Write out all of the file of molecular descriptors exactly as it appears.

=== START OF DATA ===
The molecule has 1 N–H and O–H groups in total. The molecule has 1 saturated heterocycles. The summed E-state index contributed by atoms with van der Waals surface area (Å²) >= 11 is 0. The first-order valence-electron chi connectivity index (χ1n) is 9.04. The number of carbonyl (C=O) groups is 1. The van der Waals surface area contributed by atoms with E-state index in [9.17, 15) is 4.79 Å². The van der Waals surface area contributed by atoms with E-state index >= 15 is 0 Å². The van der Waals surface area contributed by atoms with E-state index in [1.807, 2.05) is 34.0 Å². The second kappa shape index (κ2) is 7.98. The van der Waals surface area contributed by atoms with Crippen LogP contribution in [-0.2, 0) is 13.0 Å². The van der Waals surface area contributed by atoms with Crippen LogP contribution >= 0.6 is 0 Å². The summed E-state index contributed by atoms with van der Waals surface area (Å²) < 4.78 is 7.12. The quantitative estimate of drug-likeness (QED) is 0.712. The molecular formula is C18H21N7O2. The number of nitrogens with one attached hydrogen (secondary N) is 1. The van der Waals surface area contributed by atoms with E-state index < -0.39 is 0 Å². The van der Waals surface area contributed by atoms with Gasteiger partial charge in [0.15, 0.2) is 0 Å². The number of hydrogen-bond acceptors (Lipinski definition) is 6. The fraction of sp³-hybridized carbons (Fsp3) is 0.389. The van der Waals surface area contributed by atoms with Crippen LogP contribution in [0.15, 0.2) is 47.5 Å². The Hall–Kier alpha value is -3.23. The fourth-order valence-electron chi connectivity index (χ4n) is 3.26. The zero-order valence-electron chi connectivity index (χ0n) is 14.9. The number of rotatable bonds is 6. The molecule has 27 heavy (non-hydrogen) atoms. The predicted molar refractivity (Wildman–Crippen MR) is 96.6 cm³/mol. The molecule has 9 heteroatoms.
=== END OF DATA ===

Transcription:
The molecule has 1 N–H and O–H groups in total. The molecule has 1 saturated heterocycles. The summed E-state index contributed by atoms with van der Waals surface area (Å²) >= 11 is 0. The first-order valence-electron chi connectivity index (χ1n) is 9.04. The number of carbonyl (C=O) groups is 1. The van der Waals surface area contributed by atoms with E-state index in [9.17, 15) is 4.79 Å². The van der Waals surface area contributed by atoms with E-state index >= 15 is 0 Å². The van der Waals surface area contributed by atoms with E-state index in [1.807, 2.05) is 34.0 Å². The second kappa shape index (κ2) is 7.98. The van der Waals surface area contributed by atoms with Crippen LogP contribution in [-0.2, 0) is 13.0 Å². The van der Waals surface area contributed by atoms with Crippen LogP contribution >= 0.6 is 0 Å². The summed E-state index contributed by atoms with van der Waals surface area (Å²) < 4.78 is 7.12. The quantitative estimate of drug-likeness (QED) is 0.712. The molecular formula is C18H21N7O2. The number of nitrogens with one attached hydrogen (secondary N) is 1. The van der Waals surface area contributed by atoms with E-state index < -0.39 is 0 Å². The van der Waals surface area contributed by atoms with Gasteiger partial charge in [0.15, 0.2) is 0 Å². The number of hydrogen-bond acceptors (Lipinski definition) is 6. The fraction of sp³-hybridized carbons (Fsp3) is 0.389. The van der Waals surface area contributed by atoms with Crippen LogP contribution in [0.15, 0.2) is 47.5 Å². The Hall–Kier alpha value is -3.23. The fourth-order valence-electron chi connectivity index (χ4n) is 3.26. The zero-order valence-electron chi connectivity index (χ0n) is 14.9. The number of rotatable bonds is 6. The molecule has 27 heavy (non-hydrogen) atoms. The predicted molar refractivity (Wildman–Crippen MR) is 96.6 cm³/mol. The molecule has 9 heteroatoms.